There are a number of challenges and obstacles for people who want to start a new business in Denver. Having a great product or new idea is not necessarily enough to launch a successful company. In general, business owners must consider and plan for business goals, operation structures and how a company will be funded. When it comes to most business transactions that take place at the beginning of new business, there can be complicated legal agreements, tax documents and employment guidelines that must executed properly.
Over the past two years, a Denver investor has backed nine different projects on the crowdfunding website Kickstarter. Three of the projects he funded have resulted in success, six have not. Not really a huge success, but also not a total failure either. Crowdfunding, for those new to the term, is where investors or donors agree to pledge anywhere from $1 to whatever a particular project is requesting to help an entrepreneur, artist or inventor get their brilliant idea or concept off the ground. In return for their pledge they may receive online recognition, a return on their investment or some gadget or product the inventor hopes to create.
For many aspiring Colorado business owners, buying a franchise can be a great foray into the world of business management.
For anyone who loves tennis, Louisville, Colorado, may be the next hot spot to play. If all of the transactions go through smoothly, sometime next year the city may be home to the state's largest tennis club. The business plan includes 25 indoor and outdoor tennis courts, six smaller courts for children, a clubhouse and a highly qualified team of professional coaches and trainers. The facility will be on a 13-plus acre parcel of land that the Rocky Mountain Tennis Center purchased last year. The site is located on the northeast corner of West Dillon Road and South 96th Street. Earlier in November, the city council gave its preliminary approval of the project. It is now hoped that final approval will come in the spring.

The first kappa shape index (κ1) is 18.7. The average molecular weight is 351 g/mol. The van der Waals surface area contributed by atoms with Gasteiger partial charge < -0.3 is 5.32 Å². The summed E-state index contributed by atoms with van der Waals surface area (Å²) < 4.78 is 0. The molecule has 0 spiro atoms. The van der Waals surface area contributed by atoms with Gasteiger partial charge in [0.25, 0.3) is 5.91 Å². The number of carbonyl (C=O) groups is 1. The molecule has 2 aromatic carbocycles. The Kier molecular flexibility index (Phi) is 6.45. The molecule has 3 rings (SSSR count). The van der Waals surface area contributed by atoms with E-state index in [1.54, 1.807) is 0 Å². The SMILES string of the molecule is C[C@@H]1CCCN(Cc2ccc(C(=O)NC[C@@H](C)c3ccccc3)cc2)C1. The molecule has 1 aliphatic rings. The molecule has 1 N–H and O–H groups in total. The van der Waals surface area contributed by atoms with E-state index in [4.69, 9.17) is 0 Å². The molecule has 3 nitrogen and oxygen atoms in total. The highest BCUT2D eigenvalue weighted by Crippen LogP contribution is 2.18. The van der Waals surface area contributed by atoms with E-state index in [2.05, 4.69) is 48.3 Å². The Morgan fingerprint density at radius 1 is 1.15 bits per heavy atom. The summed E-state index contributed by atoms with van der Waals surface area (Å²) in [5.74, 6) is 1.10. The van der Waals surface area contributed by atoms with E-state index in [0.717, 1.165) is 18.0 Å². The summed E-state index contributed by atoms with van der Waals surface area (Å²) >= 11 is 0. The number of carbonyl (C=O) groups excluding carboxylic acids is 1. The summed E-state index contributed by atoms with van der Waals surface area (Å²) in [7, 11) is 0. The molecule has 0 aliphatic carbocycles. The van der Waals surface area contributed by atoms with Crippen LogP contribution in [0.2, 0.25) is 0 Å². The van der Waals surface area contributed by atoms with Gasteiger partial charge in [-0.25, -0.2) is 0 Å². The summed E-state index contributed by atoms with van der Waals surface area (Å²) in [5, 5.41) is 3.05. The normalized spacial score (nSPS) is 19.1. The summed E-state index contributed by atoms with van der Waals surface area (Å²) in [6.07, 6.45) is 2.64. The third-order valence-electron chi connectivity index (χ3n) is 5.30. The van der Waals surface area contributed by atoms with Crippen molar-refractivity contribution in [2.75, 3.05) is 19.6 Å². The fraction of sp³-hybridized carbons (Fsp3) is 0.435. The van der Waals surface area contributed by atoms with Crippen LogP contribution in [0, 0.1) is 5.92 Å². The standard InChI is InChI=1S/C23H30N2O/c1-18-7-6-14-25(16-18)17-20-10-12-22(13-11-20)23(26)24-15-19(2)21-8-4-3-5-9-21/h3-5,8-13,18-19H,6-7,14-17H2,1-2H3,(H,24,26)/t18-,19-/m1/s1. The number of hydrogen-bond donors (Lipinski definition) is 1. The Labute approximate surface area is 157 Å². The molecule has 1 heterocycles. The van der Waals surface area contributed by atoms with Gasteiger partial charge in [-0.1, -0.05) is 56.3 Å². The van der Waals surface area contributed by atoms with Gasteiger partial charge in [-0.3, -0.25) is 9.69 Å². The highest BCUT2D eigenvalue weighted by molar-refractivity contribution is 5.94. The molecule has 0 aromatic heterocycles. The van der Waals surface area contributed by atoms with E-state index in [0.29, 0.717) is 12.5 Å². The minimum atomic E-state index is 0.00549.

As readers of this blog may know, starting up a business can be complicated for those not familiar with business law. There is a virtual mountain of paperwork and process. Then there is the venture capital you'll need to fund the start-up. Add to the mix the many legal requirements for initiating a business, and it's easy to see why the entire process can at times seem overwhelming. Additionally, starting a business often requires much more than just a good idea; it requires a lot of funding.
Everybody wins when a local government puts together a business plan aimed at spurring development. Pueblo is doing just that for the Denver area, offering a unique opportunity for construction projects and business investment.